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Tourist Visa Best Posts in Thread: Can You Invest on a Tourist Visa? (Additional Math Question)

  1. Jack Peterson

    Jack Peterson DI Forum Luminary Highly Rated Poster SC Connoisseur Veteran Air Force

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    Most Condos on Leased land have I believe, only a Life span of 50 Years then according to what I have read have to be pulled down and Rebuilt. but here is something else;
    *****
    50 years

    Your condominium doesn't have a lifespan, but the corporation managing it has one. In the Philippines, 50 years is the lifespan of all companies and corporations, big or small. However, the corporation can still be renewed for another 50 years, so your condominium ownership does not necessarily end at that point.Nov 23, 2018
    + this Link you may find useful *******************https://pursuitofpassion.ph/practical-living/what-happens-condo-50-years/

    Hope it helps somewhat :cigar:
     
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  2. Rye83

    Rye83 with pastrami Secured Account Highly Rated Poster SC Connoisseur Veteran Army

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    You "can" but if it was ever taken to court and it was found out you created those corporations to circumvent the no foreign ownership law you would lose everything and the title would revert back to the legal owner (or whoever took you to court). The Supreme Court has stated many times that any attempt to circumvent the ownership law goes against the spirit of the law. No law has been more contested and established by case law in the Philippines than foreigners owning property. You simply CANNOT own property through dummy corporation(s). If your corporation isn't a dummy corporation that is a completely different situation. Any scheme you can think of to get around this law has been tried and shot down by the SC.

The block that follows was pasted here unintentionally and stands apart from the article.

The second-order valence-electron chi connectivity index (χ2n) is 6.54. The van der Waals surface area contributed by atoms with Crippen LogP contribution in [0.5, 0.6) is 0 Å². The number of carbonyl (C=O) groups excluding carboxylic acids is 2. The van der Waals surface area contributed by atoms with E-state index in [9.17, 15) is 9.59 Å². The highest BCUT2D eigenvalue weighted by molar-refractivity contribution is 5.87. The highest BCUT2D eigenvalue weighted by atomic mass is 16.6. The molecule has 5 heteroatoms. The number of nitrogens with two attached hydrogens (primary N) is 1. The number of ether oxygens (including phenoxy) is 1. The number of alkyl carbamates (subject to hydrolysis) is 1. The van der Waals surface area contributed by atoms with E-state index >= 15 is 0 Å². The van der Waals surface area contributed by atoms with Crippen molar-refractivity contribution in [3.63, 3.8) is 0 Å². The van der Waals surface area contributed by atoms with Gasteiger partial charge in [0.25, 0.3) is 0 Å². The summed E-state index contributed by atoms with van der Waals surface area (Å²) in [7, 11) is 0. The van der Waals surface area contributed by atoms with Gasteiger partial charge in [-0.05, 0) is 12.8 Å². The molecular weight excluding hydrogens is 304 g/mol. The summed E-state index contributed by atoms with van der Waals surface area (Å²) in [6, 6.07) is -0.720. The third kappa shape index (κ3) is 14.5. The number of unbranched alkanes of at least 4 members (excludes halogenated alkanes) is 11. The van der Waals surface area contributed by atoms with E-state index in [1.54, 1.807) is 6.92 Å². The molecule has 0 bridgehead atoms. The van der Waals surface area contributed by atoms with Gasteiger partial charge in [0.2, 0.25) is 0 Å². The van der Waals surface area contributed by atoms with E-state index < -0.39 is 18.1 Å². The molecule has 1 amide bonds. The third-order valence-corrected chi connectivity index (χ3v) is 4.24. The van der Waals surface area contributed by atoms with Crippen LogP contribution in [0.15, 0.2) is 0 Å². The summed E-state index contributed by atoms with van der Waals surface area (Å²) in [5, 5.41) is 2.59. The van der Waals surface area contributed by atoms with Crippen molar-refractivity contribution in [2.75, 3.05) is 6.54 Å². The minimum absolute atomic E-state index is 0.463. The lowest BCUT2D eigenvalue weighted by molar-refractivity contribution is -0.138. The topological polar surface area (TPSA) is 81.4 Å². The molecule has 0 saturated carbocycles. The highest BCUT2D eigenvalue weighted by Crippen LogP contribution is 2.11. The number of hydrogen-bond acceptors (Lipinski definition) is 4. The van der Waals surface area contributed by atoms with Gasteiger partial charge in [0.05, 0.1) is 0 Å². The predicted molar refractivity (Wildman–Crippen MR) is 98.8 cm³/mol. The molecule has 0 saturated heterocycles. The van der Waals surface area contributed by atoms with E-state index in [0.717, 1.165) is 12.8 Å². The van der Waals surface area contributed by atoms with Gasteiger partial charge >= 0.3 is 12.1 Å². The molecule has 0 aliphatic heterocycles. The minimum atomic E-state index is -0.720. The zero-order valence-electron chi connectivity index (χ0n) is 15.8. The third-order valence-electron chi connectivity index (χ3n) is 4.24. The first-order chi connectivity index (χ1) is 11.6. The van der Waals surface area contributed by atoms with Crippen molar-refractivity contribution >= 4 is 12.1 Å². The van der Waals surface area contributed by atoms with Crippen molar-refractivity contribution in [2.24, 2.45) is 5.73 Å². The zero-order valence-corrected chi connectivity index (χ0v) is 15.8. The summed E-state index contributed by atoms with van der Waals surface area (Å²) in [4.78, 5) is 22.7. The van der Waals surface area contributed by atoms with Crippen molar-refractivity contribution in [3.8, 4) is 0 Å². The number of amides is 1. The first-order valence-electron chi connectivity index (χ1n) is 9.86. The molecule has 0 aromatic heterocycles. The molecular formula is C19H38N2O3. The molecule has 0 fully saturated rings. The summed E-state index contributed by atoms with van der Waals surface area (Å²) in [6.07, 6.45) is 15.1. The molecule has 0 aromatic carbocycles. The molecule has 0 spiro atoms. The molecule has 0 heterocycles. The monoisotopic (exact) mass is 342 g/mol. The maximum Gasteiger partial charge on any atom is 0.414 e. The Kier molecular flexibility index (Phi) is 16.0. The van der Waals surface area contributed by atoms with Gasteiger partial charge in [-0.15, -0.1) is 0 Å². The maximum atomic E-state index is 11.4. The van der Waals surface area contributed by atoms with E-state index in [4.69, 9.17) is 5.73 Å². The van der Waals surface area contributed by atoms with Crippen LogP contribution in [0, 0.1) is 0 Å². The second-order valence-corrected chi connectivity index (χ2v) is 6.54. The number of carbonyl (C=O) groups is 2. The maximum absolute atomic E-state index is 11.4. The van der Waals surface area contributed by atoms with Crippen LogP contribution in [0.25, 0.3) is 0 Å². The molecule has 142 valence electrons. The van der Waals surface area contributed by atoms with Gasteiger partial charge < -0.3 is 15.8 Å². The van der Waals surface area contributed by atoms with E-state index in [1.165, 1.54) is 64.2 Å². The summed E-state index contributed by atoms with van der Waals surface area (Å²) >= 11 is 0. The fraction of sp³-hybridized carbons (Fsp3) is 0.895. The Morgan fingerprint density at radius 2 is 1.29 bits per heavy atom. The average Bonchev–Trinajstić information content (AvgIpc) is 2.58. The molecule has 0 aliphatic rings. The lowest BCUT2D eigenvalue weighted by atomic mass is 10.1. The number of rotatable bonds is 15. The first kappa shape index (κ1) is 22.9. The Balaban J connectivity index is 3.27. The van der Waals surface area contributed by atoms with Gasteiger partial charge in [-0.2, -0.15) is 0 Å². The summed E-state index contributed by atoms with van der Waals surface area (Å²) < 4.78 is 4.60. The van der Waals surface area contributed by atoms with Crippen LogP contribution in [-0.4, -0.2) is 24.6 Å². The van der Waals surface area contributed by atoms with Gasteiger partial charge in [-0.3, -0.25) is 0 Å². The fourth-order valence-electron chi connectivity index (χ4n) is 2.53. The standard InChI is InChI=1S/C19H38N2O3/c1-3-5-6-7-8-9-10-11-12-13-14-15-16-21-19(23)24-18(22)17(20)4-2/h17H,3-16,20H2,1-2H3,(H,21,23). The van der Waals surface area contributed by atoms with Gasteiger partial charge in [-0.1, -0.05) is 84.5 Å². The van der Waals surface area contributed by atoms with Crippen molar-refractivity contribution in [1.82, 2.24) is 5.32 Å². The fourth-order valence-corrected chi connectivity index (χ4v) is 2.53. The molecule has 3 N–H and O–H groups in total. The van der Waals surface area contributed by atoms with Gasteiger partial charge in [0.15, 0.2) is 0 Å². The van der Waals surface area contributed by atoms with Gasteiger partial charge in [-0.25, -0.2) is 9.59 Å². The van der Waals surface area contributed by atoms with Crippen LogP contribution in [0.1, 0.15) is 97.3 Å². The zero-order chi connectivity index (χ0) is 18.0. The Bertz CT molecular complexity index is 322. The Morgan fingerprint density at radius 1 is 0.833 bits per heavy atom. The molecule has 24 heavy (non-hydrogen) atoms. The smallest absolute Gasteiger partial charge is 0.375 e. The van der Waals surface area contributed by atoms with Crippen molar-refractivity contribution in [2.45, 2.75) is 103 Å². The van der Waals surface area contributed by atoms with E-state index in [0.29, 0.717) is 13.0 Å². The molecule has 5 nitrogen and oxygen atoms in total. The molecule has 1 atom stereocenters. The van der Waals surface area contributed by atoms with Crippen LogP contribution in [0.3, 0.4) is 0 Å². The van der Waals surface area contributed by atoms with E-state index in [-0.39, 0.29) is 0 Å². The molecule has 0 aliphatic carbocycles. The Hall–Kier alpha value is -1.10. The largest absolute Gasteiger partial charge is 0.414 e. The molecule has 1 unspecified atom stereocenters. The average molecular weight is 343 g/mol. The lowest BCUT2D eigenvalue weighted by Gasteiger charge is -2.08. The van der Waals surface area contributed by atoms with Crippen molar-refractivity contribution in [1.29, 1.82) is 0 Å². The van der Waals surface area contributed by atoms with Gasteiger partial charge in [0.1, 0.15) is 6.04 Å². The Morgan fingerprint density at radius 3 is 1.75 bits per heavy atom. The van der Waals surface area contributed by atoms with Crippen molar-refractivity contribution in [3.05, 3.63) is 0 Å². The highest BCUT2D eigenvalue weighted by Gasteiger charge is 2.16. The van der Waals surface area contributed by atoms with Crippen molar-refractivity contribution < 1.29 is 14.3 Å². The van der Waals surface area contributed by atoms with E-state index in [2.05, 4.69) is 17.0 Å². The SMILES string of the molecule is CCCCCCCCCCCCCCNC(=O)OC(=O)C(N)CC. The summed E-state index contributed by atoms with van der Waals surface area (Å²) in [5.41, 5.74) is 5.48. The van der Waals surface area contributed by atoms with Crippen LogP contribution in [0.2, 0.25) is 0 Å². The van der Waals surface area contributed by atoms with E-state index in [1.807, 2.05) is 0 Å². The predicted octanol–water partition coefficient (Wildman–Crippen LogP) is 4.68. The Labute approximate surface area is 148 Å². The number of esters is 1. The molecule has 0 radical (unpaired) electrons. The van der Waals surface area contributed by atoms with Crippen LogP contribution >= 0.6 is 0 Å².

Edited for sources:
    https://attorney.org.ph/legal-news/252-the-philippine-anti-dummy-law
    https://lawphil.net/statutes/comacts/ca_108_1936.html
    C.A. 108
    In short, you and your "business partners" can go to prison (and you deported) if you are caught buying property under a dummy corporation.
     
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  3. TheDude

    TheDude DI Forum Patron Highly Rated Poster

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    I think he did get some things confused, but this has been a long and winding thread. Though it has stayed together well.

    Though @Rye83 has been sparring with everyone in this thread, I think the discussion has flushed out some great information. I learned something myself as I had a major misunderstanding of how condo ownership works in general (not just the Philippines.)

    I like your contributions here and you brought up great points, even if @Rye83 spars with you, I'm sure he appreciates as well.

    I think you could tie this in with the point @IggyPop made about the middle class. It's growing even if the 1% isn't that great. The prices of condo unit ownership will reflect that growing income. But like any growing "thing" it will likely look bubbly at some point while the market over-compensates and then prices correct.

    This goes to show that this market has its own quirks. You still stick to the basics, but there are the regional differences you have to look out for. Emerging market. Evolving infrastructure. Different system of law.

    I think the bottom line is that you need to be somewhat savvy for the sort of investment before getting into it. Real estate has different challenges than the stock market. Emerging markets have different challenges than more established markets, etc. Though you may have different weights which you apply. Needing a place weights different factors than needing a place to park money. Then there are the visa concerns (parking money for a visa.)

    This is why I think the way to go is a fund which tracks the S&P500 and then do the bare minimum you might need to do to get the option to stay in the Philippines. The tourist visa still looks good to me. :wink: